State v. MooreAnnotate this Case
237 S.E.2d 339 (1977)
34 N.C. App. 141
STATE of North Carolina v. Joshua MOORE.
Court of Appeals of North Carolina.
September 21, 1977.
*340 Atty. Gen. Rufus L. Edmisten, by Associate Atty. Richard L. Griffin, Raleigh, for the State.
Turner & Harrison, by Fred W. Harrison, Kinston, and I. Joseph Horton, Snow Hill, for defendant appellant.
The defendant's first assignment of error is directed to the court's failure to grant a nonsuit as to the two assault charges at the close of all the evidence. In support of this assignment of error the defendant argues that the indictment for murder was based upon the felony assault charge under the felony murder theory and that the doctrine of merger operates so as to require the dismissal of the assault charge upon the dismissal of the murder charge. Defendant asserts that failure to dismiss the assault charge places the defendant twice in jeopardy. We disagree.
The common law doctrine of merger is a judicial tool to prevent the subsequent prosecution of a defendant for a lesser included offense once he has been acquitted or convicted of the greater. It is primarily a device to prevent the defendant from being placed twice in jeopardy for the same offense. 22 C.J.S. Criminal Law § 10. The defendant asserts that the failure of the felony murder charge should require the judge to nonsuit the State as to the assault charge at the same trial, but gives *341 no authority for such a proposition, and our research reveals none. The cases relied upon by the defendant hold that a defendant, convicted and sentenced for murder based upon a felony murder theory cannot also be sentenced for the lesser included felony since the lesser included felony is said to have merged into the murder charge, the lesser charge having been proved as essential elements in the offense of murder. State v. Peele, 281 N.C. 253, 188 S.E.2d 326 (1972); State v. Carroll, 282 N.C. 326, 193 S.E.2d 85 (1972). In the instant case there was no murder conviction, but rather a dismissal of the murder charge. The cases cited do not support the proposition that the doctrine of merger be extended to require the dismissal of all lesser included charges upon the dismissal of the murder charge. The defendant cites authority to the effect that a defendant acquitted of a greater offense cannot subsequently be tried for a lesser included offense. State v. Thompson, 280 N.C. 202, 185 S.E.2d 666 (1972); State v. Hatcher, 277 N.C. 380, 177 S.E.2d 892 (1970). This rule of law does not aid the defendant, however, for he was not subjected to a subsequent prosecution. The defendant was on trial under three indictments and only onethe murder chargewas dismissed. The trial continued upon the assault indictments. The defendant asserts that the prohibition against double jeopardy prohibits prosecution under the assault indictments since they, having merged with the murder charge, should have been dismissed when the murder charge was dismissed. Apparently, the defendant's reasoning is that the continued prosecution under the assault indictments after the point at which they should have been dismissed, constitutes a second prosecution. Having decided that the assault charges had not merged so as to require their dismissal with the murder charge, the contention regarding double jeopardy becomes groundless.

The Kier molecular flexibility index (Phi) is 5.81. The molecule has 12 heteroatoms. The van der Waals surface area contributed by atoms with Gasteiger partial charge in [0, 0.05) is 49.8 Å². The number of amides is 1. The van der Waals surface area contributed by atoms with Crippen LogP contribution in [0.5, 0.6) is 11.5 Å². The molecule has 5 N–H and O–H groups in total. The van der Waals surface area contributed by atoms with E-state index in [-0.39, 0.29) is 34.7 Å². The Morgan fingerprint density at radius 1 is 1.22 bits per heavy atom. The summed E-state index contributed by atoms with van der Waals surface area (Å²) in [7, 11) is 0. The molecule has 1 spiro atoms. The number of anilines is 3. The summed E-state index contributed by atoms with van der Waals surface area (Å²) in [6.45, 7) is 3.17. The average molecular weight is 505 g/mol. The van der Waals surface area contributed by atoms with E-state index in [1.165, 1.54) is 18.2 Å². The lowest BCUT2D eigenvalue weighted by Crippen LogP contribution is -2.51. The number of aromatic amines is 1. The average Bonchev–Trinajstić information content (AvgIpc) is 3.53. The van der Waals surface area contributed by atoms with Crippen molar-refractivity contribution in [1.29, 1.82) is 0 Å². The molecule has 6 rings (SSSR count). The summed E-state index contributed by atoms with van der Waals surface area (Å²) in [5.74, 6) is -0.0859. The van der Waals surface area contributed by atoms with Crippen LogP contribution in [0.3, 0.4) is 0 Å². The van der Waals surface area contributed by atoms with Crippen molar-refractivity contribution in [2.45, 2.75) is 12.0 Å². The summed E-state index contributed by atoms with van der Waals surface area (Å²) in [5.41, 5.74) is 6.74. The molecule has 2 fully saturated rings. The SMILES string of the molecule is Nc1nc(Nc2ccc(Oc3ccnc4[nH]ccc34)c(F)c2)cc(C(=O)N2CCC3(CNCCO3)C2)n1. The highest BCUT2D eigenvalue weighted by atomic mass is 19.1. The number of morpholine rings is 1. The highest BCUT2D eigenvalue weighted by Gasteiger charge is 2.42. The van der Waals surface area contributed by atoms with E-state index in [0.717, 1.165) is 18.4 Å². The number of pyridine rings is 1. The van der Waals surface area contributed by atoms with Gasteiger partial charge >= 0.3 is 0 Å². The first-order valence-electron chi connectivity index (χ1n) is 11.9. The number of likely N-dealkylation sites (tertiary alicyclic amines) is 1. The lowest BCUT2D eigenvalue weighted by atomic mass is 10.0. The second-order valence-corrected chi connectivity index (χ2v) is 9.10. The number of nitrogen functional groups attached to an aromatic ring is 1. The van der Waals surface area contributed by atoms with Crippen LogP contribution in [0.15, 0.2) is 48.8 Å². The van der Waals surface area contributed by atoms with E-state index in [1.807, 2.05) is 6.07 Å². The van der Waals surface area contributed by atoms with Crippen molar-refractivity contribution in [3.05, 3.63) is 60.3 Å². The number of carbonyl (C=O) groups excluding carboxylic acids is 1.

The defendant's second assignment of error is directed to the court's limitation of defense counsel's argument before the jury. The trial judge sustained an objection to the defense attorney's comment relating to the possibility of life imprisonment facing defendant when the trial began. Defendant contends that G.S. 84-14, which, in part, provides that "... the whole case as well of law as of fact may be argued to the jury" confers upon counsel the right to have presented this argument. At issue is whether the "whole case" under the statute would include the murder indictment no longer before the jury because of its dismissal by the trial judge. The case before the jury at the time of counsel's argument consisted of the two assault indictments. The murder charge had been dismissed and comment relating to a possible sentence under that charge was neither relevant nor material to the remaining assault charges before the jury and was not within the protection of the statute. The trial judge is allowed discretion in controlling the arguments before the jury and he may restrict comment on facts not material to the case. State v. Seipel, 252 N.C. 335, 113 S.E.2d 432 (1960); State v. Williams, 3 N.C.App. 463, 165 S.E.2d 52 (1969). The murder charge, having been dismissed, was no longer material to the case before the jury, and it was within the judge's discretion to restrict comment relating to it.
BROCK, C. J., and BRITT, J., concur.